Like most vendors, he doesn’t price his merchandise. He’ll quote a price or negotiate with buyers.

Tommy Johnson, owner of Big Johnson’s Automotive in Santa Rosa, knows from experience how the system works. “If they say 10, you say five. If you plan to pay seven, that’s what you get it for,” he said.

Johnson and his wife, Michele, were out strolling the market with their Chug (Chihuahua-pug mix), Joey, satisfied with the deals they scored on a recent Sunday morning: a used water pitcher with a delicate etching of a hummingbird, and 10 new solar-powered dancing toy decorations for a display at their auto shop.

“We love coming out and walking around and seeing people we know,” Michele Johnson said. She’s been on the lookout for old-fashioned cookware at “good bargain” prices for her retro kitchen.

King, a mechanical engineer before venturing into the flea market trade, said many people head to the sales with no particular purchase in mind. Tools and collectible items are popular, but “some of it’s just impulse.”

“You see all these really interesting things,” she said.

Among the items available on a recent morning: fishing gear, furniture, electronics, a 1981 Miss Piggy drinking glass issued by McDonalds, new-in-package toothbrushes and toothpaste, a Mother Teresa remembrance card, piles of Beanie Babies and other plush animals, jewelry, hats, handbags, a rusted Radio Flyer wagon, vintage housewares, baseball cards, bicycles, sports pennants, clothing and a used Corvette awaiting a new driver.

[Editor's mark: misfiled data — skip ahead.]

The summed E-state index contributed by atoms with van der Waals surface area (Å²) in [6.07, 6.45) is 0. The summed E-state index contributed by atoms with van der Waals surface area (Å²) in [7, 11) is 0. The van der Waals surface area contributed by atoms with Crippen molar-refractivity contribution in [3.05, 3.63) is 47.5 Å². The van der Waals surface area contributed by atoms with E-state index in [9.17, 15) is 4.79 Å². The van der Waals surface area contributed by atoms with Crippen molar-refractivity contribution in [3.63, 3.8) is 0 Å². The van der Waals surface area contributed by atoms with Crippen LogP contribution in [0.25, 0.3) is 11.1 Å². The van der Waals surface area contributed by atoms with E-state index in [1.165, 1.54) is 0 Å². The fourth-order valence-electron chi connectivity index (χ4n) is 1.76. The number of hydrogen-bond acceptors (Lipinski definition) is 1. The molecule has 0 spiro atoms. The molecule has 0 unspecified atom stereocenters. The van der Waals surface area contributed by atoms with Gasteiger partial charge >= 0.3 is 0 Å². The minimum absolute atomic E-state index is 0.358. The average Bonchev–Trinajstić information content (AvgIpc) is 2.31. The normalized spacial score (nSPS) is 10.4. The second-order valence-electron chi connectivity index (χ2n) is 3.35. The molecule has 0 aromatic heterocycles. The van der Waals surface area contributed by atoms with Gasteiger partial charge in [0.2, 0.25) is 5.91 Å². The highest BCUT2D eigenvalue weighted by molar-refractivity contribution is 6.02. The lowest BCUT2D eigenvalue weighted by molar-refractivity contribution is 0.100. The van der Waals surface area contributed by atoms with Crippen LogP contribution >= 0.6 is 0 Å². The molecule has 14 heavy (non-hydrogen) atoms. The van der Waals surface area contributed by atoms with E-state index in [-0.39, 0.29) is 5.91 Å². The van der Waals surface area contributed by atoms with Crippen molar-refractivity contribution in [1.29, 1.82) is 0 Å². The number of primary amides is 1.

Vendor Harry Goetz of Kenwood was offering collectible items like Pez dispensers, Coca-Cola bottles, Bob’s Big Boy figures and die-cast cars. He’s spent his long career in the trade, traveling 84 times to Europe, and also to Mexico, the Caribbean, South America and across the U.S. to buy and sell.

What’s popular one era often changes the next. “It used to be old Art Deco (merchandise) but most of the people who collected that are dead now,” Goetz said.

Levi’s jeans are consistently top-sellers for longtime vendor Anna C. (“everyone knows me”).

The tech company retiree from Sebastopol buys used pants in good condition at yard sales and thrift stores, then launders and sells them, typically for less than $20.

Her customers are usually “older gentlemen” who appreciate the discount pricing and the quality of the time-honored Levi’s brand. Searching for merchandise and selling at the market keeps Anna C. busy and brings in some extra income.

“That way I don’t use up my savings,” she said. “And it gets me out of the house.”